In order to explain this lack of interest, Greenberg and Schachterle suggest considering the classical difference between the concepts of science and technology. Referring to Mathew Arnold’s essay “Literature and Science” dating from 1882, Greenberg and Schachterle point out that “‘techne’ or ‘craft, know-how’ occupied a level of understanding considerably lower than ‘episteme’ or ‘science, knowledge’” (13). Consequently, Greenberg and Schachterle attribute this apparent lack of scholarly interest in the interconnection between technology and literature to the fact that technology, as opposed to science or art, has always been considered part of everyday life, which renders it transparent and, consequently, not deserving intellectual attention. And yet, Greenberg and Schachterle argue, the impact of technology on human life is undeniable, which has been represented in imaginative literature. They argue that “technology, like science, inescapably impinges on our lives, indeed often more palpably than abstract sciences do; thus, it becomes part of the environment within which literature works” (Greenberg and Schachterle 16).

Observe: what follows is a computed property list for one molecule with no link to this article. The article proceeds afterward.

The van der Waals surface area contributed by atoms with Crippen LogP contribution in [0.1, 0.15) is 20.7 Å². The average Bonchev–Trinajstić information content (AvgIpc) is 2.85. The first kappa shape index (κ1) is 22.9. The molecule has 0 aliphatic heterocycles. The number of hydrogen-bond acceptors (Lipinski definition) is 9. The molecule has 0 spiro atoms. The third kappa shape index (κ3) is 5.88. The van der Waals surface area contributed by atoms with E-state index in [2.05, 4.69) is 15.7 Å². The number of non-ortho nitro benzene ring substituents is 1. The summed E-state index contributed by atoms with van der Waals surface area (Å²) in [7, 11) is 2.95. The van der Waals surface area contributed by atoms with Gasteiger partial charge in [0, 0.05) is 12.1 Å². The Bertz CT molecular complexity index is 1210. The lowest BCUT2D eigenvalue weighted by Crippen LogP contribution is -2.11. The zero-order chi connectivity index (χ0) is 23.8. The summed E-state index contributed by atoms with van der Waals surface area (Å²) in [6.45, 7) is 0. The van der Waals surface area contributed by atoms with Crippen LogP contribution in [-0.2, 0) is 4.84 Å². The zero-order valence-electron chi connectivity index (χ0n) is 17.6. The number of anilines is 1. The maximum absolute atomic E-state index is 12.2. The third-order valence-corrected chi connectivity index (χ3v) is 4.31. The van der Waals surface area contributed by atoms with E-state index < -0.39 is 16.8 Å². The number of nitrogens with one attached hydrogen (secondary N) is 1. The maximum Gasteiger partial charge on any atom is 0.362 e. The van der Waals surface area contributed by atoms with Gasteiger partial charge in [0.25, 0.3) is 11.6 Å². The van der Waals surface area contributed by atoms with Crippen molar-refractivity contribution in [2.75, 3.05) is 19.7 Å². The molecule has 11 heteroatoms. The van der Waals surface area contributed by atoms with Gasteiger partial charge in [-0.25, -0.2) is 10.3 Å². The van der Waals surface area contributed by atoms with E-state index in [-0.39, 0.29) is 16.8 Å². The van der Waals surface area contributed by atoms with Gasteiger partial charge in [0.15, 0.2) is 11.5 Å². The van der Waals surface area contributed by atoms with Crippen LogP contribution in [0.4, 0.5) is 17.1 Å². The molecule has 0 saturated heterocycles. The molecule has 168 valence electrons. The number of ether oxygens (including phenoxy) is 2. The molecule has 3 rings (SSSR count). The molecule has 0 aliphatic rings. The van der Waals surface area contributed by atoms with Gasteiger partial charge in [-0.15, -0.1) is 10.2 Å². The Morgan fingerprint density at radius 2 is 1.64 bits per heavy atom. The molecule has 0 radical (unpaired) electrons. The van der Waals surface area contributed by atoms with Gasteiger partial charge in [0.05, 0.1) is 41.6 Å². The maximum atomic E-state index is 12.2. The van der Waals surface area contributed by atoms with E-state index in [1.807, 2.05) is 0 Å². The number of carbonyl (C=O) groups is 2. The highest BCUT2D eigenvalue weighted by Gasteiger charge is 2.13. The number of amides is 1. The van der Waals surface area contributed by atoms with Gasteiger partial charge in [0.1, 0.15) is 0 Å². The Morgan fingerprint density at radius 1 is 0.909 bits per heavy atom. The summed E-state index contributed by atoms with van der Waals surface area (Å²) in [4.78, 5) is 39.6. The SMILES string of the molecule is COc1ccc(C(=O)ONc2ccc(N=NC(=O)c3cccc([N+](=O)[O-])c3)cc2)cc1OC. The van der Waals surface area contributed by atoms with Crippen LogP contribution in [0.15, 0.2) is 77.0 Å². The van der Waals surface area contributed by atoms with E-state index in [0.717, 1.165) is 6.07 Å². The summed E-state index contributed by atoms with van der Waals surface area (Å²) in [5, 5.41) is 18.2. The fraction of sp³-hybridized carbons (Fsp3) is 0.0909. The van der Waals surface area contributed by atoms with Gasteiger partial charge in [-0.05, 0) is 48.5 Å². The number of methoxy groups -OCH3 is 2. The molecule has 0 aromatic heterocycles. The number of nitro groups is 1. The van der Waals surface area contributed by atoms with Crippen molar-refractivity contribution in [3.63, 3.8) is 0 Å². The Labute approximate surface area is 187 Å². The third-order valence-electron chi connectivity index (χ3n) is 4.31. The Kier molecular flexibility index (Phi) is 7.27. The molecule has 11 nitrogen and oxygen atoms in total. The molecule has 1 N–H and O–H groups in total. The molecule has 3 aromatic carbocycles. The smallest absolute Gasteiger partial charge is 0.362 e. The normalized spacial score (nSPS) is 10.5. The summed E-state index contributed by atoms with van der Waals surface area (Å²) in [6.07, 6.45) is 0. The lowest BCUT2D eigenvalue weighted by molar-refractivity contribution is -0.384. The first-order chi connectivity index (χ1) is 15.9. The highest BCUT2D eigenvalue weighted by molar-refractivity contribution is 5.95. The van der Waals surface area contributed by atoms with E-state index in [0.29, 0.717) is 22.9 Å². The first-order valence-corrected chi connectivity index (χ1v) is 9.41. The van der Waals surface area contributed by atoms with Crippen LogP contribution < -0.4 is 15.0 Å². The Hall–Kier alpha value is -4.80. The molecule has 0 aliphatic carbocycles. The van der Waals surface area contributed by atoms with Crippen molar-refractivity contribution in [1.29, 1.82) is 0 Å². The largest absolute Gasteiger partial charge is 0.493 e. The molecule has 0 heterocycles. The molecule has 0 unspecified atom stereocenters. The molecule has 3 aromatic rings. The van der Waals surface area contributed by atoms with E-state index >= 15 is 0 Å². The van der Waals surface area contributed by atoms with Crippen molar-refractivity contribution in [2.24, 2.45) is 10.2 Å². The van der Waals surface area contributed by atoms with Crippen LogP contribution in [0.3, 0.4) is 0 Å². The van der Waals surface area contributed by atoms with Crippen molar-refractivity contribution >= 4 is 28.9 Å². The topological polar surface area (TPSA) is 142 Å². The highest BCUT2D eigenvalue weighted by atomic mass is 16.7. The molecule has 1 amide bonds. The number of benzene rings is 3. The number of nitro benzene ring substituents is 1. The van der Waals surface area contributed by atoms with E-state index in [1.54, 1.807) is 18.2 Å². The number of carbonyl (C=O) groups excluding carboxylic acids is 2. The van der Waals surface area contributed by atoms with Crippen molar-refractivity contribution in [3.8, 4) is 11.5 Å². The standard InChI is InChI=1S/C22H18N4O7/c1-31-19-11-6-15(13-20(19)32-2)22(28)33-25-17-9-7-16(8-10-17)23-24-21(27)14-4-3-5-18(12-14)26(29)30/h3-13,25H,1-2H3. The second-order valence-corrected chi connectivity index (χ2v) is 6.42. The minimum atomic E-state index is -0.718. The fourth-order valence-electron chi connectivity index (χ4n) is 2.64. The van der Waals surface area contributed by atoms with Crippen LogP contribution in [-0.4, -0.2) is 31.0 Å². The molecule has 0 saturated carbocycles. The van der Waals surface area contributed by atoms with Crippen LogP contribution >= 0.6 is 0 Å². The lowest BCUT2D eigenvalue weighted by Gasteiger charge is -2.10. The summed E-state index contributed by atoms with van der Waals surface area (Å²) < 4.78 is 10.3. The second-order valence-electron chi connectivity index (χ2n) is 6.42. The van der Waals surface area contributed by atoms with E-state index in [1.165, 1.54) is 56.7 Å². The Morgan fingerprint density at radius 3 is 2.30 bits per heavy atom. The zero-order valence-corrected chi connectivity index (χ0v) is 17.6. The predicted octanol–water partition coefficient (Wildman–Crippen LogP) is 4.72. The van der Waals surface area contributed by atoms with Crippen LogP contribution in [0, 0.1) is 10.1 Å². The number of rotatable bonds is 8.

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Greenberg and Schachterle propose that to discuss the representation of technology in imaginative literature one must begin with an insight into the philosophy of technology, a phrase coined by Ernst Kapp in the nineteenth century. This, according to Timothy Casey and Carl Mitcham, appears to be a daunting task. As they argue, “just as there is no one unified school of imaginative literature dealing with technology, so there is no one philosophy of technology” (38). They begin their analysis of the philosophical approaches to technology with the Platonian and Aristotelian thoughts. They argue that what Plato calls techne “is the rational implantation of order and harmony through attention to the form or wholeness of product” (39). By “wholeness” Plato means “the order and moral goodness permeating the cosmos” (Mitcham and Casey 39). Discussing Aristotle’s approach to technology Mitcham and Casey assert that “according to Aristotle, techne or art imitates nature” (40). According to this view, apart from using the materials provided by nature, technology also aims at imitating the purposive nature of natural phenomena. Moreover, technology is supposed to revamp the shortcomings of nature. Consequently, the classical approaches to the philosophy of technology express the teleological character of technology which means “subordination of technique to purpose and the good” (Mitcham and Casey 41). The classical approaches to technology in philosophy continue into the Middle Ages. As Mitcham and Casey point out, “St. Augustine, for instance, puts forth what might be called an argument for the existence of God from the history of technology, Hugh of St. Victor proposes a classification of several mechanical arts to complement the seven liberal arts, and the fifteenth century theologians became fascinated with technologies of logic and casuistry” (41). The philosophical approach to technology underwent a substantial transformation alongside the developments in engineering during the eighteenth and nineteenth centuries, which coincided with “the new idea of nature as mechanism” (Mitcham and Casey 42). Consequently, the classical views of technology are developed and built upon in the nineteenth century. Ernst Kapp (1808–1896), who was the first to use the term “philosophy of technology”, demonstrated an appreciative approach to technology. For Kapp technology was extension of the human into nature and the engineering structures and systems mirrored the natural structures (Mitcham and Casey 42). In the first part of the twentieth century Friedrich Dessauer perceived technology as “a new way for humanity to relate to the world” (Mitcham and Casey 42). Dessauer maintained that technology had metaphysical and moral significance. As Mitcham and Casey explain, “Dessauer contends that making, particularly in the form of invention, does establish positive contact with things-in-themselves. This contact is confirmed by two facts: that the invention, as artefact, is not something previously found in the world of appearance; ←10 | 11→and that, when it makes its phenomenal appearance, it works. An invention is not something just dreamed up, imagination without power; it derives from a cognitive encounter with the realm of preestablished solutions to technical problems” (43). Consequently, Dessauerr goes beyond the practical consideration of technology and places it in the transcendent realm.